Review: Gilead

21 May 2021 | Reviews | Dawn Martindale

Gilead is the story of Rev. John Ames. In 1956, at the age of 76, Rev. John Ames (Son of Rev. John Ames, and grandson of Rev. John Ames) begins writing to his not quite 7-year-old son. The book is that letter. The setting for the story is the fictional small town of Gilead, Iowa, where he has lived almost his whole life (His family moved there from Kansas when he was 2 years old.)

  • Marilynne Robinson, Gilead, 2006.

Although he feels well Rev. John Ames has been diagnosed with a heart condition and realises that he won’t be around too much longer. Wanting his young son to know all about his father, the book is about various stories of his life, and about who he is. Stories that he feels it would be good to pass on to the next generation. John Ames describes this as writing his young son’s ‘begats.’

Going into ministry was just natural for Ames, and he went to Seminary when old enough. He initially took his Father’s ‘pulpit’ in his early 20’s after finishing seminary when his father ‘went south for a few months’ for the sake his mother’s health. But what was meant to be temporary became permanent; and, even at the time of writing the letter, he remains the pastor of this small church in a small town.

As Rev. John Ames writes he moves often between the present (of 1956) and the past, and so a story in the present unfolds alongside, and in between, the ‘begats.’ The writing takes place over at least 6 months. He tells his Son a variety of stories from across his life and you get a feel for his family. At times the stories have a particular focus on a member of his family. His grandfather often features, but so also do his mother, his father, and his elder brother. The stories are not set in chronological order because one story often triggers an entirely different memory: He often writes ‘as he remembers events’ rather than in time sequence.

As well as one story sometimes triggering the memory of another story, events in his present also trigger stories. He talks about how it is now: being a Father at this late time in his life; what his son is like just now as a young boy; and about his relationships. He reflects on many of his relationships, both now, and further back in the past, especially those with his wife and with his best friend Boughton, and Boughton’s family. (Boughton is also a pastor in a different denomination). We see the development of some of Ames’ key relationships over time.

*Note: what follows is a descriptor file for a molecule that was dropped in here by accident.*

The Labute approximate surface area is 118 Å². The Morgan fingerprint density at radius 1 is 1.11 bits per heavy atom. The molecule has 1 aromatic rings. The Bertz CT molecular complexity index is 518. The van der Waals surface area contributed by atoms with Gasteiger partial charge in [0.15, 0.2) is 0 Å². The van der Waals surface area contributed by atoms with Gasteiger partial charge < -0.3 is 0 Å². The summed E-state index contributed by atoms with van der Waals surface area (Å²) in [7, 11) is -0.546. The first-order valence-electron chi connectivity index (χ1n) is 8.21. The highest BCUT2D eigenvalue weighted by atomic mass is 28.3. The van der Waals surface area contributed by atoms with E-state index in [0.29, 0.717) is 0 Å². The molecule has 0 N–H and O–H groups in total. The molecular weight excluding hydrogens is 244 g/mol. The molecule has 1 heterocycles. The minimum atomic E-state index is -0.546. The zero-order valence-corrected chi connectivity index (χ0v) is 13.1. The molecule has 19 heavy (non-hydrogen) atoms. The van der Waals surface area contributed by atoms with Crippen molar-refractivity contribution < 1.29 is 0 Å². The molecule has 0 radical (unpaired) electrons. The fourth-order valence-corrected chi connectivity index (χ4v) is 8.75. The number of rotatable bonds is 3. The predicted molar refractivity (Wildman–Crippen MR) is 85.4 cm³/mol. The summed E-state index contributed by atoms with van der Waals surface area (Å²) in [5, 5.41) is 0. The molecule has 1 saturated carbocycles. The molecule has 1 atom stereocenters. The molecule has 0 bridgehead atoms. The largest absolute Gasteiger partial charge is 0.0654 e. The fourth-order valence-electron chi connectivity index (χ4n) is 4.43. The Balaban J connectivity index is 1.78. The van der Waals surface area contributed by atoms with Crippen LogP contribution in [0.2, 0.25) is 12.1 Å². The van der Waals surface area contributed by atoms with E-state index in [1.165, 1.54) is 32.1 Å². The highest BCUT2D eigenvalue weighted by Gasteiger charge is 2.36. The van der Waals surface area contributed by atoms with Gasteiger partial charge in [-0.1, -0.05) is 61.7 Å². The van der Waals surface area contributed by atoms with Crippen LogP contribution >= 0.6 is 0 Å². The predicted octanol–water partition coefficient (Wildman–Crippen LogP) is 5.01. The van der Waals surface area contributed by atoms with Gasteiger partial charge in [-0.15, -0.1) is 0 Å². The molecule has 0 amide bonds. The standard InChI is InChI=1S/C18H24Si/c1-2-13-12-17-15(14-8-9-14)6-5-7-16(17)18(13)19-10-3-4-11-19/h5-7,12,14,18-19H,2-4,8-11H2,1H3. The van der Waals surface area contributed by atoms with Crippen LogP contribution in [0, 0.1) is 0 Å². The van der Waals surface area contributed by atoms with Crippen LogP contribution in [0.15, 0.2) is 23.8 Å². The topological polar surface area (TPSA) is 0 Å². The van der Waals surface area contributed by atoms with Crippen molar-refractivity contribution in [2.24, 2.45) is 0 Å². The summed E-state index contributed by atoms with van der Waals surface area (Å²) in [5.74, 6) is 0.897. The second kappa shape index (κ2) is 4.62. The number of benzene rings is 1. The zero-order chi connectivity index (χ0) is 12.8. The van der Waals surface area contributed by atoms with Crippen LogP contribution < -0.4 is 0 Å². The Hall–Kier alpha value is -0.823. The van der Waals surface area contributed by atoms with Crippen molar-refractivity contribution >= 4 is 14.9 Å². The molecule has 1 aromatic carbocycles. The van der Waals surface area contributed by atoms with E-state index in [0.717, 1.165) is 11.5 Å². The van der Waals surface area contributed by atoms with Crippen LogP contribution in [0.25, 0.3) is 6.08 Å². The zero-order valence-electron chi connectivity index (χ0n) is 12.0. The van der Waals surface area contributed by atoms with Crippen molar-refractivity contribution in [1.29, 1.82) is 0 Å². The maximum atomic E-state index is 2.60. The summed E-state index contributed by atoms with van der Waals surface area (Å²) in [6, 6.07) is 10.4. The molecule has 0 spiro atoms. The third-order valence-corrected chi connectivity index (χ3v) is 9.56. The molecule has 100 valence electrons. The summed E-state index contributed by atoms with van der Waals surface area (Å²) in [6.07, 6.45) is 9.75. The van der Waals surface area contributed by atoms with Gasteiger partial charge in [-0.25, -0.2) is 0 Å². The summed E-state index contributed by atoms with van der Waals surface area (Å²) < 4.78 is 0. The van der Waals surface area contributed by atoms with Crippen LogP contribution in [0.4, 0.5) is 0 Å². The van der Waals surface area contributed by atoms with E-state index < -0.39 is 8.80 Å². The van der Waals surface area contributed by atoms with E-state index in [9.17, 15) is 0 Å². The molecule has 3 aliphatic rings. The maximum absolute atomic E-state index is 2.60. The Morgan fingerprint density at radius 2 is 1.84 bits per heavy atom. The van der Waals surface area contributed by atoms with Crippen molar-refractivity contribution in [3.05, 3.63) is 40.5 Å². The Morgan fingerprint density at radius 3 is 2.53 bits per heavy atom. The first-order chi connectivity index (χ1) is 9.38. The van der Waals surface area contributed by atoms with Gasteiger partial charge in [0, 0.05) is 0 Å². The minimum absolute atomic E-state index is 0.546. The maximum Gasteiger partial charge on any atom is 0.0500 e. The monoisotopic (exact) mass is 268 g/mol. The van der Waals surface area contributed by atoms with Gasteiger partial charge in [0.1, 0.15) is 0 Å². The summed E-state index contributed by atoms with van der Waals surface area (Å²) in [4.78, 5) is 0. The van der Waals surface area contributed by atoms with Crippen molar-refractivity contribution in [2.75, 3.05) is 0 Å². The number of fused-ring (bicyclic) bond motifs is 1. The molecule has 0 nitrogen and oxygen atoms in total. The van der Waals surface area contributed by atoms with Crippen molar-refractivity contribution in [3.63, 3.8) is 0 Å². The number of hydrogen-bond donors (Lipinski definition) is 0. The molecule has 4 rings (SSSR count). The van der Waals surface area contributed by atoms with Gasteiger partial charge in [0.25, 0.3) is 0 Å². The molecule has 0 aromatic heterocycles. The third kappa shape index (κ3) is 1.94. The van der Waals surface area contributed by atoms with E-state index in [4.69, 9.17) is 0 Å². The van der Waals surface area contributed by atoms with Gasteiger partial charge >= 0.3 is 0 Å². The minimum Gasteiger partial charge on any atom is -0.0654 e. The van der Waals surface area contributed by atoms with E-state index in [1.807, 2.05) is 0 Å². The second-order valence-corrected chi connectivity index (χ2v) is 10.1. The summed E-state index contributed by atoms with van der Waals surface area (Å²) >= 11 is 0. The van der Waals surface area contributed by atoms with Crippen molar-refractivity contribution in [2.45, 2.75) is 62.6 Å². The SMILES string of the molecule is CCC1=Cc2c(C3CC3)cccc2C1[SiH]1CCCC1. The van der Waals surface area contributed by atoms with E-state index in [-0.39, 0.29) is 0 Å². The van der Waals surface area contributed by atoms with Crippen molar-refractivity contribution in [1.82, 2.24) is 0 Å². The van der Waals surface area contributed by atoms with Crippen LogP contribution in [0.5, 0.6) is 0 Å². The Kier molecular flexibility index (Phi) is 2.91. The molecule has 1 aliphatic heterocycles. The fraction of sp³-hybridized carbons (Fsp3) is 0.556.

As well as stories from across his life, there are, mixed into his writing, moments of reflection on life, ministry, theology, and beauty. Some of these are quite philosophical in nature, and that is part of the beauty of this book. It is well written and fascinating. As you read, you get a really good feel for the kind of person that Rev. John Ames is. He is a kind, wise, and thoughtful pastor. It gives insight into what being in ministry can feel like, and how it is the whole of life. It also gives food for thought in some areas of theology. Of particular interest to contemporary times is the section on preaching through the Spanish Flu epidemic.

Gilead is the first in a series of three books about the life of Rev. John Ames, his wife, and his best friend. ‘Home’ and ‘Lila’ fill in some of the gaps that are left when Gilead comes to an end. ‘Home’ focuses on the story of his friend Boughton a bit more, and ‘Lila’ focuses more on the story of his wife.

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